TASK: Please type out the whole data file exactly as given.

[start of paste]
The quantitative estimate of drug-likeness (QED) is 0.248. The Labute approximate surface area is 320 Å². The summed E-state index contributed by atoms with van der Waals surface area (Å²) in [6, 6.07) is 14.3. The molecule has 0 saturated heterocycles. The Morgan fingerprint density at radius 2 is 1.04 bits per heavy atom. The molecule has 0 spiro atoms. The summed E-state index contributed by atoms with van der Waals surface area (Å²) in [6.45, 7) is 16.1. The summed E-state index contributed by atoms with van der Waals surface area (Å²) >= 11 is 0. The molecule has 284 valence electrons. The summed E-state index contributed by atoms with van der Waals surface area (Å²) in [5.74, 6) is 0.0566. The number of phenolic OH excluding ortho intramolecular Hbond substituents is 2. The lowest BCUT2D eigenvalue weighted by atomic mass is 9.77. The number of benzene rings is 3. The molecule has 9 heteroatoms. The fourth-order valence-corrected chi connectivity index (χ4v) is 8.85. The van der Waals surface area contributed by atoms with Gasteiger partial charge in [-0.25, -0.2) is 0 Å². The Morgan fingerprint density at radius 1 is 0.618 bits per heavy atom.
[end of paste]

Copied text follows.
The quantitative estimate of drug-likeness (QED) is 0.248. The Labute approximate surface area is 320 Å². The summed E-state index contributed by atoms with van der Waals surface area (Å²) in [6, 6.07) is 14.3. The molecule has 0 saturated heterocycles. The Morgan fingerprint density at radius 2 is 1.04 bits per heavy atom. The molecule has 0 spiro atoms. The summed E-state index contributed by atoms with van der Waals surface area (Å²) in [6.45, 7) is 16.1. The summed E-state index contributed by atoms with van der Waals surface area (Å²) >= 11 is 0. The molecule has 284 valence electrons. The summed E-state index contributed by atoms with van der Waals surface area (Å²) in [5.74, 6) is 0.0566. The number of phenolic OH excluding ortho intramolecular Hbond substituents is 2. The lowest BCUT2D eigenvalue weighted by atomic mass is 9.77. The number of benzene rings is 3. The molecule has 9 heteroatoms. The fourth-order valence-corrected chi connectivity index (χ4v) is 8.85. The van der Waals surface area contributed by atoms with Gasteiger partial charge in [-0.25, -0.2) is 0 Å². The Morgan fingerprint density at radius 1 is 0.618 bits per heavy atom.